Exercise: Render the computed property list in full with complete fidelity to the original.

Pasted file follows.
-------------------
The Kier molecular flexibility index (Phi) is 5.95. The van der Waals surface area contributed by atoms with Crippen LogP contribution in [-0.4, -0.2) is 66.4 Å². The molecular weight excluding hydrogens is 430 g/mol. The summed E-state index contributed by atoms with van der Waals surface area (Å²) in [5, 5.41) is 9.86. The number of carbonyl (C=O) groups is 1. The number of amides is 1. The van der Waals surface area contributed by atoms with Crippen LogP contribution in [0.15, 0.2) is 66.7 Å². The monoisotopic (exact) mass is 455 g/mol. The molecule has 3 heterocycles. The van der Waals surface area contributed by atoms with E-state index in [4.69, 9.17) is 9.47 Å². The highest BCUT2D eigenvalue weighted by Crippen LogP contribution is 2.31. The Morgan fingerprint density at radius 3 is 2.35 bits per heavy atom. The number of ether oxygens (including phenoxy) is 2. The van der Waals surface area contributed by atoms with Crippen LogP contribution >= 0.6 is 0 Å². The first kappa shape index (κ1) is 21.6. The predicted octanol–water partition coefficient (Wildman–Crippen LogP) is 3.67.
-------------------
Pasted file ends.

The Kier molecular flexibility index (Phi) is 5.95. The van der Waals surface area contributed by atoms with Crippen LogP contribution in [-0.4, -0.2) is 66.4 Å². The molecular weight excluding hydrogens is 430 g/mol. The summed E-state index contributed by atoms with van der Waals surface area (Å²) in [5, 5.41) is 9.86. The number of carbonyl (C=O) groups is 1. The number of amides is 1. The van der Waals surface area contributed by atoms with Crippen LogP contribution in [0.15, 0.2) is 66.7 Å². The monoisotopic (exact) mass is 455 g/mol. The molecule has 3 heterocycles. The van der Waals surface area contributed by atoms with E-state index in [4.69, 9.17) is 9.47 Å². The highest BCUT2D eigenvalue weighted by Crippen LogP contribution is 2.31. The Morgan fingerprint density at radius 3 is 2.35 bits per heavy atom. The number of ether oxygens (including phenoxy) is 2. The van der Waals surface area contributed by atoms with Crippen LogP contribution >= 0.6 is 0 Å². The first kappa shape index (κ1) is 21.6. The predicted octanol–water partition coefficient (Wildman–Crippen LogP) is 3.67.